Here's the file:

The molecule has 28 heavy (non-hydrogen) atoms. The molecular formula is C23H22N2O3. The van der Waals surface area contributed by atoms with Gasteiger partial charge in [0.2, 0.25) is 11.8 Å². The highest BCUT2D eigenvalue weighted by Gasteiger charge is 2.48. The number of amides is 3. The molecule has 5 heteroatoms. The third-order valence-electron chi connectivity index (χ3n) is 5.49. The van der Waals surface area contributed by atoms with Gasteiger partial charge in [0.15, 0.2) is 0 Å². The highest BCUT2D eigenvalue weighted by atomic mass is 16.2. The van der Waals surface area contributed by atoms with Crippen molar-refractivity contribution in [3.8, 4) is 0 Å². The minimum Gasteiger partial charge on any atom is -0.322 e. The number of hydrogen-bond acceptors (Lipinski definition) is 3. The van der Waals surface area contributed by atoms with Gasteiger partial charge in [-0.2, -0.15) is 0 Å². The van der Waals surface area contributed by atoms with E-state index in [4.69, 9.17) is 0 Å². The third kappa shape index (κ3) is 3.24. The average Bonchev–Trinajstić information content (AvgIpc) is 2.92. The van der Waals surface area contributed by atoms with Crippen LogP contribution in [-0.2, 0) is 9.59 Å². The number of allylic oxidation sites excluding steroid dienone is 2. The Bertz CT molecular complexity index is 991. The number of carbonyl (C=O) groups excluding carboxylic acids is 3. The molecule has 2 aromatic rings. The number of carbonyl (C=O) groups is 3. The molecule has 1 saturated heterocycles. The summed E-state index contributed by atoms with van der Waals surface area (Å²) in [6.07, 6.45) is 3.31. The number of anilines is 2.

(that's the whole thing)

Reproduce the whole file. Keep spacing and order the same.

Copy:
The molecule has 28 heavy (non-hydrogen) atoms. The molecular formula is C23H22N2O3. The van der Waals surface area contributed by atoms with Gasteiger partial charge in [0.2, 0.25) is 11.8 Å². The highest BCUT2D eigenvalue weighted by Gasteiger charge is 2.48. The number of amides is 3. The molecule has 5 heteroatoms. The third-order valence-electron chi connectivity index (χ3n) is 5.49. The van der Waals surface area contributed by atoms with Gasteiger partial charge in [0.15, 0.2) is 0 Å². The highest BCUT2D eigenvalue weighted by atomic mass is 16.2. The van der Waals surface area contributed by atoms with Crippen molar-refractivity contribution in [3.8, 4) is 0 Å². The minimum Gasteiger partial charge on any atom is -0.322 e. The number of hydrogen-bond acceptors (Lipinski definition) is 3. The van der Waals surface area contributed by atoms with Gasteiger partial charge in [-0.2, -0.15) is 0 Å². The van der Waals surface area contributed by atoms with E-state index in [4.69, 9.17) is 0 Å². The third kappa shape index (κ3) is 3.24. The average Bonchev–Trinajstić information content (AvgIpc) is 2.92. The van der Waals surface area contributed by atoms with Crippen LogP contribution in [-0.2, 0) is 9.59 Å². The number of allylic oxidation sites excluding steroid dienone is 2. The Bertz CT molecular complexity index is 991. The number of carbonyl (C=O) groups excluding carboxylic acids is 3. The molecule has 2 aromatic rings. The number of carbonyl (C=O) groups is 3. The molecule has 1 saturated heterocycles. The summed E-state index contributed by atoms with van der Waals surface area (Å²) in [6.07, 6.45) is 3.31. The number of anilines is 2.